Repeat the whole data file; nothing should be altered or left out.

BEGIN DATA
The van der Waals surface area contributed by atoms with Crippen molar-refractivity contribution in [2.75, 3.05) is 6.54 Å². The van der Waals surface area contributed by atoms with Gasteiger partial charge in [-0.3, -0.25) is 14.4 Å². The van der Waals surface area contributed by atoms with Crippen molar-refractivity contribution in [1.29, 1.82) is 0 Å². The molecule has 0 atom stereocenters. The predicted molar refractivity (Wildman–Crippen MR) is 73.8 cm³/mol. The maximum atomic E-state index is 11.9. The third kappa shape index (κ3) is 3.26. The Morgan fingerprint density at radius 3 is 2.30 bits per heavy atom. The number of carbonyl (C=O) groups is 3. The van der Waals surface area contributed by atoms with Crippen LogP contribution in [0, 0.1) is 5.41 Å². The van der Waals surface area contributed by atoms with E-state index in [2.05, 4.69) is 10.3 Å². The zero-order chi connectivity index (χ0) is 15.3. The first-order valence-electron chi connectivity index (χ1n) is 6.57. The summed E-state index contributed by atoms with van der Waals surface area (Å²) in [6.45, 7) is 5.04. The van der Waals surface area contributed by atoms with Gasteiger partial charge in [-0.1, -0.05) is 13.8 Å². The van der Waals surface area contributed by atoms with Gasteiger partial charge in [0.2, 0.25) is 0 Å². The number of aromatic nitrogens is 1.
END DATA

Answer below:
The van der Waals surface area contributed by atoms with Crippen molar-refractivity contribution in [2.75, 3.05) is 6.54 Å². The van der Waals surface area contributed by atoms with Gasteiger partial charge in [-0.3, -0.25) is 14.4 Å². The van der Waals surface area contributed by atoms with Crippen molar-refractivity contribution in [1.29, 1.82) is 0 Å². The molecule has 0 atom stereocenters. The predicted molar refractivity (Wildman–Crippen MR) is 73.8 cm³/mol. The maximum atomic E-state index is 11.9. The third kappa shape index (κ3) is 3.26. The Morgan fingerprint density at radius 3 is 2.30 bits per heavy atom. The number of carbonyl (C=O) groups is 3. The van der Waals surface area contributed by atoms with Crippen LogP contribution in [0, 0.1) is 5.41 Å². The van der Waals surface area contributed by atoms with E-state index in [2.05, 4.69) is 10.3 Å². The zero-order chi connectivity index (χ0) is 15.3. The first-order valence-electron chi connectivity index (χ1n) is 6.57. The summed E-state index contributed by atoms with van der Waals surface area (Å²) in [6.45, 7) is 5.04. The van der Waals surface area contributed by atoms with Gasteiger partial charge in [-0.1, -0.05) is 13.8 Å². The van der Waals surface area contributed by atoms with Gasteiger partial charge in [0.2, 0.25) is 0 Å². The number of aromatic nitrogens is 1.